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Schools of the future to rely heavily on ICT

Last updated: Wednesday, September 25, 2013 11:59 PM
Anders Lindblad

 

Anders Lindblad
 


RIYADH – Schools have always been a reflection of the societies in which they operate. The birth of the industrial society led to the emergence of the factory model school, with clocks scheduled lessons, standardized tests and national curriculums. Today with the rise of the Networked Society, schools are changing yet again, this time in response to the process of modernization and individualization.

Progressive schools are focusing on integrating ICT into education. For example, there are several programs popping up across the world that provide all students and teachers with a computer – and this has become the norm. Often, students have their own laptops to use both at school and at home. The one on one model is not restricted to laptops. Schools now increasingly favor tablets, especially for use by younger students who find the app-based devices easier to handle.

Even though the mobile phone has been proclaimed the epitome of modern society, there has not been much support for mobile phones in education, at least not in formal educational activities, informally, students and teachers frequently use mobile phones as flexible multipurpose tools – mostly for recording information and communicating, but also for listening to music while working. Whether the school of the future uses laptops, tablets, mobile phones or something in between, the future will demand individualized, mobile, easy-to-use devices.

In the new ICT environment, where mobile devices are more common, a classroom filled with rows of individual desks no longer fulfills any purpose; students carry their mobile work tools around throughout the day. Several of the schools in progressive communities have broken down walls to make large rooms with plenty of lightweight, movable desks and chairs that can be rearranged to suit the needs of each class or group of students.

Work space includes not only physical but also virtual space, extending the classroom through the use of e-mail, social media, search engines and many other open or closed forms of software that allow students to do schoolwork without being restricted to the physical classroom.

The schools of the future will rely heavily on connectivity. As computers are used more frequently, additional control mechanisms, backups and filters will be necessary. Teachers will use ICT to manage, observe, coach, protect and evaluate students. Without stable, high-speed connectivity, many of these tasks will fail. Even in tech-savvy schools connectivity is lost from time to time, forcing teachers to improvise and always have an analog backup plan. The school of the future will require hybrid forms of connectivity, including wireless, fixed and mobile broadband, to meet the need for flexible but reliable high-speed internet access as connectivity will be required even when students are away from schools.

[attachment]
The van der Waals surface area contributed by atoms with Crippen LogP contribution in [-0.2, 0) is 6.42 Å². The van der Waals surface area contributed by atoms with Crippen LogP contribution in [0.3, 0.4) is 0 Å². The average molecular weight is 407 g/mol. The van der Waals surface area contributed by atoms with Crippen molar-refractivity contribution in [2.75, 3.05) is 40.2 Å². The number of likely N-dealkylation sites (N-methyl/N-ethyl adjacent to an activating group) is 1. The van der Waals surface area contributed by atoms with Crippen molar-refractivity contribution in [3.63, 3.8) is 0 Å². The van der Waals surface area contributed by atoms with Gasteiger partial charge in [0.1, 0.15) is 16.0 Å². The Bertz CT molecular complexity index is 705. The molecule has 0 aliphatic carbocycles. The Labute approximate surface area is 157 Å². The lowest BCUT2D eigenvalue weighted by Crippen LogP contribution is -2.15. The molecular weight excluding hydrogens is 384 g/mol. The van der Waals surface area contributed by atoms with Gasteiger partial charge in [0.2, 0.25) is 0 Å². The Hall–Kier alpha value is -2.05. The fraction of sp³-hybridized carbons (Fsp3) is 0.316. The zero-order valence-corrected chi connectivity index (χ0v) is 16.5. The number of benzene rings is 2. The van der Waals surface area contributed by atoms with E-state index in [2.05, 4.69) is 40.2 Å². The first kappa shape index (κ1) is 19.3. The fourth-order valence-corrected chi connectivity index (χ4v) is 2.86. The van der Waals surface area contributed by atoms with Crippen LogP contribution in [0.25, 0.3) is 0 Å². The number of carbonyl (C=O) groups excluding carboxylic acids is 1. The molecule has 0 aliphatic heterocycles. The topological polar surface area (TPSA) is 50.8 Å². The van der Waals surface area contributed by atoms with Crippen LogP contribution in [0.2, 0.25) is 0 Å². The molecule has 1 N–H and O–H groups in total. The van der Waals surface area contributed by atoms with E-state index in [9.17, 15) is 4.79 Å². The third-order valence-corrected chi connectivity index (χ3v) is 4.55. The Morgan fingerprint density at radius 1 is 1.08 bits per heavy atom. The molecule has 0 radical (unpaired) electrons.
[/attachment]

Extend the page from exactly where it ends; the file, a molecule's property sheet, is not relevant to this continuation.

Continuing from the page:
As the work tools used in schools change, the ways of working are also changing. With increased connectivity, information is available anywhere, anytime. This raises questions about the future of textbooks.  Although textbooks are still being used in most schools, extensive amounts of schoolwork and lecturing are taking place without them. Textbooks only represent one collected interpretation and presentation of a subject - if students are not satisfied with the explanation provided in a textbook, they use the Internet to search for another perspective on the topic or can now utilize online course materials instead.

Teachers will clearly continue to play a central role in students learning process. However, with new tools and changed ways of working, a new role for teachers is emerging. Teachers will have to accept being more of a “guide by the side,” This does not mean that students are left to learn entirely by themselves, on the contrary, the teacher is more important than ever – not as an all-knowing deity, but rather as an instructor or coach whose wisdom goes beyond mere textbook facts, expanding into the realm of everyday life and including the use of social media channels and other software.

Schools are facing new challenges in their mission to prepare students for their working lives. With the rise of the Networked Society, we are seeing changes in the skills demanded from young people.

Basic skills such as reading, writing and arithmetic will always be important, but integrated technology is creating the need for new, 21st century skills, such as information and ICT literacy. A school that has access to almost unlimited information must teach students how to search for relevant, trustworthy material and how to analyze and understand information in different contexts.

When ICT is successfully integrated into schools, it can help engage and empower students, thus adding value to their education. Building on two fundamental human needs – communication and curiosity – ICT can be used to broaden students’ horizons, enhance their motivation to learn, and prepare them for their working lives in a society characterized by individualism, mobility, and the blurring of boundaries between work and play. By adopting new technology, educators hope to bring about beneficial educational and administrative changes and to better prepare students for their professional lives.

— The writer is the President of Ericsson in the Middle East Region.

 
   
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